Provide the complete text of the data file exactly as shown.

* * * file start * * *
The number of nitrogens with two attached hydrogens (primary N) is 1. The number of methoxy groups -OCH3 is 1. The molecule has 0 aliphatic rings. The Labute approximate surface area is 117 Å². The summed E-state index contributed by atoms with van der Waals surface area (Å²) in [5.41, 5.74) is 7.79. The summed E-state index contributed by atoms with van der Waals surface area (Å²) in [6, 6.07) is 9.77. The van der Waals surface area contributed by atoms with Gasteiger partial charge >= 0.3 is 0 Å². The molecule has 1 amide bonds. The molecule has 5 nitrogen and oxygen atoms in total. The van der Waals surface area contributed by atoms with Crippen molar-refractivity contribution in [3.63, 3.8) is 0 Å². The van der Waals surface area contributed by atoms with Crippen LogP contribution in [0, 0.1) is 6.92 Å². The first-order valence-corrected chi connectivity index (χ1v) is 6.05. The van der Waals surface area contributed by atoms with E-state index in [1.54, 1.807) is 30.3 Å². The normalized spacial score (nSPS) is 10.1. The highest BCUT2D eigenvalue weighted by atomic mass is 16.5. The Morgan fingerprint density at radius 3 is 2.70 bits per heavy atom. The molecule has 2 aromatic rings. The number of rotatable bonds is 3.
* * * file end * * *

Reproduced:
The number of nitrogens with two attached hydrogens (primary N) is 1. The number of methoxy groups -OCH3 is 1. The molecule has 0 aliphatic rings. The Labute approximate surface area is 117 Å². The summed E-state index contributed by atoms with van der Waals surface area (Å²) in [5.41, 5.74) is 7.79. The summed E-state index contributed by atoms with van der Waals surface area (Å²) in [6, 6.07) is 9.77. The van der Waals surface area contributed by atoms with Gasteiger partial charge >= 0.3 is 0 Å². The molecule has 1 amide bonds. The molecule has 5 nitrogen and oxygen atoms in total. The van der Waals surface area contributed by atoms with Crippen molar-refractivity contribution in [3.63, 3.8) is 0 Å². The van der Waals surface area contributed by atoms with Crippen LogP contribution in [0, 0.1) is 6.92 Å². The first-order valence-corrected chi connectivity index (χ1v) is 6.05. The van der Waals surface area contributed by atoms with E-state index in [1.54, 1.807) is 30.3 Å². The normalized spacial score (nSPS) is 10.1. The highest BCUT2D eigenvalue weighted by atomic mass is 16.5. The Morgan fingerprint density at radius 3 is 2.70 bits per heavy atom. The molecule has 2 aromatic rings. The number of rotatable bonds is 3.